An "average" dilution, Smith says, is 30c, which represents an "infinitessimal" part of the original substance, according to the Society of Homeopaths Web site. After each dilution, the mixture is vigorously agitated in a machine calibrated to perform a specific amount of shaking, a process called succussion, thought to imprint the healing energy of the substance throughout the water, according to Society of Homeopaths.

"You could call it energy," Smith says. "You could call it whatever you want."

Smith says it no more matters that a homeopathic preparation's derivative can't be scientifically quantified than it matters what virus has invaded a patient's body. Identifying and treating symptoms are the relevant procedures in homeopathy, he says, because symptoms indicate a blockage in the body's ability to heal itself.

"It's going to be as gentle and friendly a healing method as possible."

While McNiel says she believes homeopathy can be effective, it's best when combined with other approaches. For Sheets, McNiel also conducted blood tests and identified foods that should be eliminated from Sheets' diet. When she eats any of those taboo foods — dairy, yeast, corn, asparagus or copious quantities of greens — Sheets takes her homeopathic remedies, administered in a sugar tablet that dissolves under the tongue.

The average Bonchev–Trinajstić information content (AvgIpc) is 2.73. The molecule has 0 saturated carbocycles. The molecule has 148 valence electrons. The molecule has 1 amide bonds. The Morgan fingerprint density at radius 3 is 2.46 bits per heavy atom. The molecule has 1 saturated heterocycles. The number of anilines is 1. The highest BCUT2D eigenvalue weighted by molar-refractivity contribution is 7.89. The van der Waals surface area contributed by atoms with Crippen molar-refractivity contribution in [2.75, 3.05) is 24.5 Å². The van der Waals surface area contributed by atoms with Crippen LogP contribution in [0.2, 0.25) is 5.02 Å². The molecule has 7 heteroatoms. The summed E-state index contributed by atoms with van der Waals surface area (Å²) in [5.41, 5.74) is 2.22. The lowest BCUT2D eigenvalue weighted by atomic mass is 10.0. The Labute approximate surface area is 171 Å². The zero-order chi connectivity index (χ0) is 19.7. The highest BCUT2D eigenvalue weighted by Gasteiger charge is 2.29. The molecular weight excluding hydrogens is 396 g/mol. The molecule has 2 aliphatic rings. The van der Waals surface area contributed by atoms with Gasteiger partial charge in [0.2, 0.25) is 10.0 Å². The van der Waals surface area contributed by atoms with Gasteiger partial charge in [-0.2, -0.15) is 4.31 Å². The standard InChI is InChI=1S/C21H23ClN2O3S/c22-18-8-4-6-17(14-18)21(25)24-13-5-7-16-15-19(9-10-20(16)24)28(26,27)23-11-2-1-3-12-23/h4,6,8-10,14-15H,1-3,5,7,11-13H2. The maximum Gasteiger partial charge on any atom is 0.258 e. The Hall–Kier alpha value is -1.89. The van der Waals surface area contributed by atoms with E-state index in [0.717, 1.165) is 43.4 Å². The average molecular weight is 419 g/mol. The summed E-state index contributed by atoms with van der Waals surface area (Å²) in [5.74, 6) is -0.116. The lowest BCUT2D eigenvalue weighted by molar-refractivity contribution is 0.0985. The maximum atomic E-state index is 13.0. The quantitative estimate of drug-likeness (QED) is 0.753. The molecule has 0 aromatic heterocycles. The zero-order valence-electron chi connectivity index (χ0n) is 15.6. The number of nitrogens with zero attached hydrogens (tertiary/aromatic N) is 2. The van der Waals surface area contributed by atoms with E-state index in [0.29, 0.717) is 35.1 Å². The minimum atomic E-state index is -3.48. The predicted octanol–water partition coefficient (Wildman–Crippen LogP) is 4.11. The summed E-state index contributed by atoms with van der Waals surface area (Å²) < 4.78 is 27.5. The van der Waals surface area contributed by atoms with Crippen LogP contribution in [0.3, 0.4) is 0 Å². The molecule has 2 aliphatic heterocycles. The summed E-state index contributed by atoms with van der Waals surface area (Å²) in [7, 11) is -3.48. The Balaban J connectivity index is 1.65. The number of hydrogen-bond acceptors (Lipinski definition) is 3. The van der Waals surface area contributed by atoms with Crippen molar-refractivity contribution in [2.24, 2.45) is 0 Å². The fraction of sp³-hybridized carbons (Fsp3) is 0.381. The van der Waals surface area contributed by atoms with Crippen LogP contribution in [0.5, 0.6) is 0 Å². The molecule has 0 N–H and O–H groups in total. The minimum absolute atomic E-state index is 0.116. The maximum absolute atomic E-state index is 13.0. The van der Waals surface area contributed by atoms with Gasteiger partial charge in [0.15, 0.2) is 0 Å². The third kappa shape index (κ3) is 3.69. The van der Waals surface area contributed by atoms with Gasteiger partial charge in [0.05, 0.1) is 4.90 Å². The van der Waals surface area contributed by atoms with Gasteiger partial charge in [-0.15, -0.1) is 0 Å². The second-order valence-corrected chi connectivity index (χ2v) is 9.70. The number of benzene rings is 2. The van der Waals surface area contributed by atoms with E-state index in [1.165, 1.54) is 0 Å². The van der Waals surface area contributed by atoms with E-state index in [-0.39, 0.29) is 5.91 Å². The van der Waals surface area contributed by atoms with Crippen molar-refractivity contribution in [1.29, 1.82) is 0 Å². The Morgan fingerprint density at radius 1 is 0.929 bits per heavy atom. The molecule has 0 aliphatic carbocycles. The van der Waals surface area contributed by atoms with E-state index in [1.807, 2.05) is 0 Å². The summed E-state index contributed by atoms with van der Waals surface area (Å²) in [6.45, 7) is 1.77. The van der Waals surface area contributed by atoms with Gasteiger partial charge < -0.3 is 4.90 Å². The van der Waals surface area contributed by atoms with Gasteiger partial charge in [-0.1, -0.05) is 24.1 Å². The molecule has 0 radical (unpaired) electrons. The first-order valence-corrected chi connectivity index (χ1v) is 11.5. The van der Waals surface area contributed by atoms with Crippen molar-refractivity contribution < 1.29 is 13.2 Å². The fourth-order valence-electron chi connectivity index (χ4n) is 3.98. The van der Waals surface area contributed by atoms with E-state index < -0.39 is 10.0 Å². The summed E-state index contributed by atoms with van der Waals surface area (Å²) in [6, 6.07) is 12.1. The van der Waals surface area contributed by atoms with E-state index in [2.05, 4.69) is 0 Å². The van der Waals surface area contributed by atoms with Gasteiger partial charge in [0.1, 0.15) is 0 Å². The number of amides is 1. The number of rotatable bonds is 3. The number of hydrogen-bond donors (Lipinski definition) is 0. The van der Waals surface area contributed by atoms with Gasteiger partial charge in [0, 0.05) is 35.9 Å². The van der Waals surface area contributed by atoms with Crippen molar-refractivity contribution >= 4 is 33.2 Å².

"It's not wacko," Sheets says. "The elements are available for our health, and we've lost the ability to know what those are."

To know she's prescribing the correct remedy, McNiel enters patients' symptoms in a computer program that cross-references them, checking against numerous homeopathic tinctures. The software could yield a different prescription for every patient, even if some shared certain symptoms.

"There can be a hundred different remedies for diarrhea — probably more like a thousand remedies," McNiel says. "That's why you have to match it with other symptoms."

In Sheets' case, the remedy was clear.

"Her symptoms were so classic, and that's when I usually use homeopathy," McNiel says. "I knew the remedies very well."